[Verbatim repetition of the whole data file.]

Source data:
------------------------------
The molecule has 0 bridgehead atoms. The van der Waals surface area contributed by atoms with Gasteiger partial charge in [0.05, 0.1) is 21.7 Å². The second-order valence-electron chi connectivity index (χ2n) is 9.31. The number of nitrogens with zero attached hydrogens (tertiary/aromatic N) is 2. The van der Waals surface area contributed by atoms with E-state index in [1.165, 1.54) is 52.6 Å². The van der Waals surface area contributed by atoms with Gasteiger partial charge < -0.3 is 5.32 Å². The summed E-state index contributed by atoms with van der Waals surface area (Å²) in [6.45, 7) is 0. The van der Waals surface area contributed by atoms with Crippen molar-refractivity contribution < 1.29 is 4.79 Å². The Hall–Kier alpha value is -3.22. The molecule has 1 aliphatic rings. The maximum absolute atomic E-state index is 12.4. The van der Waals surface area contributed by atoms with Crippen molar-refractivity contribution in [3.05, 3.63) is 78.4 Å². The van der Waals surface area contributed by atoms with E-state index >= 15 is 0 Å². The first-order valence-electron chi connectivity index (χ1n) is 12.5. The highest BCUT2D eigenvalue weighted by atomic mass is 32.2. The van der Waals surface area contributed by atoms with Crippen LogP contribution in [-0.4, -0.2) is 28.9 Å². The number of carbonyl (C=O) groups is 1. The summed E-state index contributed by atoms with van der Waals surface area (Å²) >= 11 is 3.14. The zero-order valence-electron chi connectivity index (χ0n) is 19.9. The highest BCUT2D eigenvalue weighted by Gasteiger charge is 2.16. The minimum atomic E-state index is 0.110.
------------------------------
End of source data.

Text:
The molecule has 0 bridgehead atoms. The van der Waals surface area contributed by atoms with Gasteiger partial charge in [0.05, 0.1) is 21.7 Å². The second-order valence-electron chi connectivity index (χ2n) is 9.31. The number of nitrogens with zero attached hydrogens (tertiary/aromatic N) is 2. The van der Waals surface area contributed by atoms with E-state index in [1.165, 1.54) is 52.6 Å². The van der Waals surface area contributed by atoms with Gasteiger partial charge < -0.3 is 5.32 Å². The summed E-state index contributed by atoms with van der Waals surface area (Å²) in [6.45, 7) is 0. The van der Waals surface area contributed by atoms with Crippen molar-refractivity contribution < 1.29 is 4.79 Å². The Hall–Kier alpha value is -3.22. The molecule has 1 aliphatic rings. The maximum absolute atomic E-state index is 12.4. The van der Waals surface area contributed by atoms with Crippen molar-refractivity contribution in [3.05, 3.63) is 78.4 Å². The van der Waals surface area contributed by atoms with E-state index >= 15 is 0 Å². The first-order valence-electron chi connectivity index (χ1n) is 12.5. The highest BCUT2D eigenvalue weighted by atomic mass is 32.2. The van der Waals surface area contributed by atoms with Crippen LogP contribution in [-0.4, -0.2) is 28.9 Å². The number of carbonyl (C=O) groups is 1. The summed E-state index contributed by atoms with van der Waals surface area (Å²) >= 11 is 3.14. The zero-order valence-electron chi connectivity index (χ0n) is 19.9. The highest BCUT2D eigenvalue weighted by Gasteiger charge is 2.16. The minimum atomic E-state index is 0.110.